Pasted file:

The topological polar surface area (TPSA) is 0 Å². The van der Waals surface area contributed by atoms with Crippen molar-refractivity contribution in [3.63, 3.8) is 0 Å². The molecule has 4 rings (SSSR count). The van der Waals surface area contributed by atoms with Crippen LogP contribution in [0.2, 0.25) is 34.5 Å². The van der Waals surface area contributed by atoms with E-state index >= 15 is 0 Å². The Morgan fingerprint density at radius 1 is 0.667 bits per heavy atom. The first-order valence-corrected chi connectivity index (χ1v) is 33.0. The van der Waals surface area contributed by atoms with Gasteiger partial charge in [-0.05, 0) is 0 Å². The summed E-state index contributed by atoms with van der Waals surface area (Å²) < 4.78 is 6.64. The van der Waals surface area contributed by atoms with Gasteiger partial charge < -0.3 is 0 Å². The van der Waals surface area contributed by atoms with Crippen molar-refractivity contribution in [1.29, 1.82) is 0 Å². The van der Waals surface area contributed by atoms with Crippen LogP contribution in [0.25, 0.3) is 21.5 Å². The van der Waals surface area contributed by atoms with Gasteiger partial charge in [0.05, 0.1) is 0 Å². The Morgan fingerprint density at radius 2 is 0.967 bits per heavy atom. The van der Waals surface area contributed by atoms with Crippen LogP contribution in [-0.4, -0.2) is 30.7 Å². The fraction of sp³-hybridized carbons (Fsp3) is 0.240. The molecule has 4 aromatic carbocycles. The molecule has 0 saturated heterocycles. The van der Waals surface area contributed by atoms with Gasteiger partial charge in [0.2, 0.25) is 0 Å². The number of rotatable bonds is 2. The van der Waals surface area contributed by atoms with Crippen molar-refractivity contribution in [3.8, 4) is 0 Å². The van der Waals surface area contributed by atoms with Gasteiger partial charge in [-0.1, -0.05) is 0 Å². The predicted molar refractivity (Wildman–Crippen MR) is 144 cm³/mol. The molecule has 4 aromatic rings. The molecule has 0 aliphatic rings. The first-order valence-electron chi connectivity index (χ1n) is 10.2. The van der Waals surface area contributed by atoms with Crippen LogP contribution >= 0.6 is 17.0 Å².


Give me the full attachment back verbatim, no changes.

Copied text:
The topological polar surface area (TPSA) is 0 Å². The van der Waals surface area contributed by atoms with Crippen molar-refractivity contribution in [3.63, 3.8) is 0 Å². The molecule has 4 rings (SSSR count). The van der Waals surface area contributed by atoms with Crippen LogP contribution in [0.2, 0.25) is 34.5 Å². The van der Waals surface area contributed by atoms with E-state index >= 15 is 0 Å². The Morgan fingerprint density at radius 1 is 0.667 bits per heavy atom. The first-order valence-corrected chi connectivity index (χ1v) is 33.0. The van der Waals surface area contributed by atoms with Gasteiger partial charge in [-0.05, 0) is 0 Å². The summed E-state index contributed by atoms with van der Waals surface area (Å²) < 4.78 is 6.64. The van der Waals surface area contributed by atoms with Gasteiger partial charge < -0.3 is 0 Å². The van der Waals surface area contributed by atoms with Crippen molar-refractivity contribution in [1.29, 1.82) is 0 Å². The van der Waals surface area contributed by atoms with Crippen LogP contribution in [0.25, 0.3) is 21.5 Å². The van der Waals surface area contributed by atoms with Gasteiger partial charge in [0.05, 0.1) is 0 Å². The Morgan fingerprint density at radius 2 is 0.967 bits per heavy atom. The van der Waals surface area contributed by atoms with Crippen LogP contribution in [-0.4, -0.2) is 30.7 Å². The fraction of sp³-hybridized carbons (Fsp3) is 0.240. The molecule has 4 aromatic carbocycles. The molecule has 0 saturated heterocycles. The van der Waals surface area contributed by atoms with Gasteiger partial charge in [0.2, 0.25) is 0 Å². The number of rotatable bonds is 2. The van der Waals surface area contributed by atoms with Crippen molar-refractivity contribution in [3.8, 4) is 0 Å². The van der Waals surface area contributed by atoms with Gasteiger partial charge in [-0.1, -0.05) is 0 Å². The predicted molar refractivity (Wildman–Crippen MR) is 144 cm³/mol. The molecule has 4 aromatic rings. The molecule has 0 aliphatic rings. The first-order valence-electron chi connectivity index (χ1n) is 10.2. The van der Waals surface area contributed by atoms with Crippen LogP contribution >= 0.6 is 17.0 Å².